Monday, September 7, 2015

Europe split East-West as well as North-South.

During the Greek debt repayment crisis and referendum of a couple of months back there was a lot of talk about the possibility of two Euros - a northern tier Euro for Germany, Netherlands, France etc. and another Euro for those countries considered less fiscally responsible - mainly Mediterranean countries although it could of course include Ireland.

But, the Euro aside, it seems to me that there is almost de facto two Europes within the EU. On the one hand there are the original six plus perhaps Britain and the Scandinavian countries and possibly Poland. On the other there are the countries of central and southeastern Europe,most of which were in the Soviet bloc, before 1989. This includes most of what was once referred to as Mitteleuropa - Hungary, Czech Republic, Slovakia - as well as those which were once under Ottoman rule - Bulgaria, Romania. Greece was also under Ottoman rule but, never in the Soviet sphere.

In the eighties and nineties there was much debate about whether Europe should seek greater depth or greater breadth. While France with its centralizing tradition was all for deepening the existing union, Britain with its insular tradition of scepticism of too much involvement with 'the continent', pushed very hard for expansion eastward, taking in former Warsaw Pact countries. What actually occurred was both broadening and deepening, although perhaps not to the extent that the promoters of either wanted.

The EU was deepened with the relaxing of border controls and the formation of the Euro and the creation of a European parliament. But the deepening was only patchy - several countries stayed out of the Schengen agreement on borders, most notably the UK, and many more stayed out of the Euro.
With hindsight we can now see some of the problems with the deepening - the crisis of the Euro, and the rules for refugees entering and moving across borders within Europe are the most obvious.

But the refugee crisis has also revealed serious problems with the broadening. The attitudes of some of the newer EU members from the east seem to be very much at variance with the liberal democratic values on which the EU was founded. Hungary is a prime example.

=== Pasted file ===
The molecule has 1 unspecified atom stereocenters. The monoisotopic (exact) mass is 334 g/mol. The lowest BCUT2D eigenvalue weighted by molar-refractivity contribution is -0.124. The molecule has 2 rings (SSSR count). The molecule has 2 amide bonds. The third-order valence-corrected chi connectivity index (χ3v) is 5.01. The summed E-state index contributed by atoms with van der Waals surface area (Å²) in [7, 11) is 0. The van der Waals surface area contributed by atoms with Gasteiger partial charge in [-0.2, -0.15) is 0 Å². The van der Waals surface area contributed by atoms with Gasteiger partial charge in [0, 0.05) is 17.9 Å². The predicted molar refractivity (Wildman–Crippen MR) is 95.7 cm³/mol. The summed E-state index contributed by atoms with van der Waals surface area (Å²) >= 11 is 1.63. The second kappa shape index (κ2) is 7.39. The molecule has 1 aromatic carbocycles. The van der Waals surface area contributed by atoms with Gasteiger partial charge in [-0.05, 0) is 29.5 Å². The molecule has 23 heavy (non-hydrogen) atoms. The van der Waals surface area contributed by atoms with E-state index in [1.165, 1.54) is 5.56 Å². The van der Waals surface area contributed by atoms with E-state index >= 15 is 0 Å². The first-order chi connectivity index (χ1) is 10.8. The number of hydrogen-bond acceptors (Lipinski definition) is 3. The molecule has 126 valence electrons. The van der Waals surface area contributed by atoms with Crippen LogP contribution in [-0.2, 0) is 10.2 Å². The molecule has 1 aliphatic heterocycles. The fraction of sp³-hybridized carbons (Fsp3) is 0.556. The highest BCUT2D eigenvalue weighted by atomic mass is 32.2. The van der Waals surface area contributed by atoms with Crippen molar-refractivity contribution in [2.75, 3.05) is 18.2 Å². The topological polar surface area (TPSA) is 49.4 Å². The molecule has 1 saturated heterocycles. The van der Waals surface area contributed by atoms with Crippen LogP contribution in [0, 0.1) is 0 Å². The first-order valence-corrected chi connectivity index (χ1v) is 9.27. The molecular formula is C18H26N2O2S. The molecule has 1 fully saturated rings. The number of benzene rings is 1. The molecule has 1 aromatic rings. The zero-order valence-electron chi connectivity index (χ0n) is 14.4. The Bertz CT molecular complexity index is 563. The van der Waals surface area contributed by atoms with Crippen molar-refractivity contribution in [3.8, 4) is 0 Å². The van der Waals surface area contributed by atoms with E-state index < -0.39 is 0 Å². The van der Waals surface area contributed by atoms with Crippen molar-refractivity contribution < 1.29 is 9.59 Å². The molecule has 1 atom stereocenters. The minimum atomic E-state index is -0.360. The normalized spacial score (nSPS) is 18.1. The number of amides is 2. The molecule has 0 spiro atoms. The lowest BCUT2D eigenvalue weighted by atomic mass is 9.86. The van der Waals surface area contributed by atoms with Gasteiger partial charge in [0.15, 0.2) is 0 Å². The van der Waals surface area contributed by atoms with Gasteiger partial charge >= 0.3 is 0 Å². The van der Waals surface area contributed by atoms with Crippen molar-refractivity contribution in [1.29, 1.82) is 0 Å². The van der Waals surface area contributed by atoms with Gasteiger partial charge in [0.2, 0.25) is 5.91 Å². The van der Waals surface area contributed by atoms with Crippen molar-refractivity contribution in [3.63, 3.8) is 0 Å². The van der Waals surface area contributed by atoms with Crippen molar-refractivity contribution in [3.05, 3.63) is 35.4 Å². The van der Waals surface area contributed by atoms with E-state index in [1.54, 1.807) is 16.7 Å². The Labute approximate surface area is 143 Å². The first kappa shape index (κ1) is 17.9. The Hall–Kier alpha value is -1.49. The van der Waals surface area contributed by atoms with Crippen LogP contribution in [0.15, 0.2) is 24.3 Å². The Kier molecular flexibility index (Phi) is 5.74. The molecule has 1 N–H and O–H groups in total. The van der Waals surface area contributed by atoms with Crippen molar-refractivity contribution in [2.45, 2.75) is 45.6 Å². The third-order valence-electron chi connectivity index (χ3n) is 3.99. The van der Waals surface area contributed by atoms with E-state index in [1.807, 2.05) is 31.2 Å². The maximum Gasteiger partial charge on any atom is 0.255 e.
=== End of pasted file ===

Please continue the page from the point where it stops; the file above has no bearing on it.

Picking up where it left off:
We have seen pictures of Hungarian police blocking refugees from entering the railway station in Budapest, and then eventually letting some on to trains which were diverted to a police-controlled camp in Biscke, even though they had tickets to Munich. Germany had publicly stated that it would accept all refugees reaching its border, so the Hungarian police action was gratuitous and presumably carried out to make a point. What was the point?
Well the Hungarian prime minister Viktor Orban who heads a conservative nationalist government has said:

“those arriving have been raised in another religion, and represent a radically different culture. Most of them are not Christians, but Muslims.”

“This is an important question, because Europe and European identity is rooted in Christianity.”

In a similar vein Slovakia has said that it will only accept Christian refugees from Syria.

Pointing out the ethno-nationalist attitudes which prevail in some of the eastern countries does not mean to say that similar attitudes do not exist in the western core EU nations. France's National Front and Britain's UKIP are anti-immigrant parties, neither of them friendly to Muslim immigrants or refugees. The UK Conservative government has shown extreme reluctance to allow refugees entry. In fact Germany alone seems to stand out as the one country willing to act with generosity towards Syrian refugees.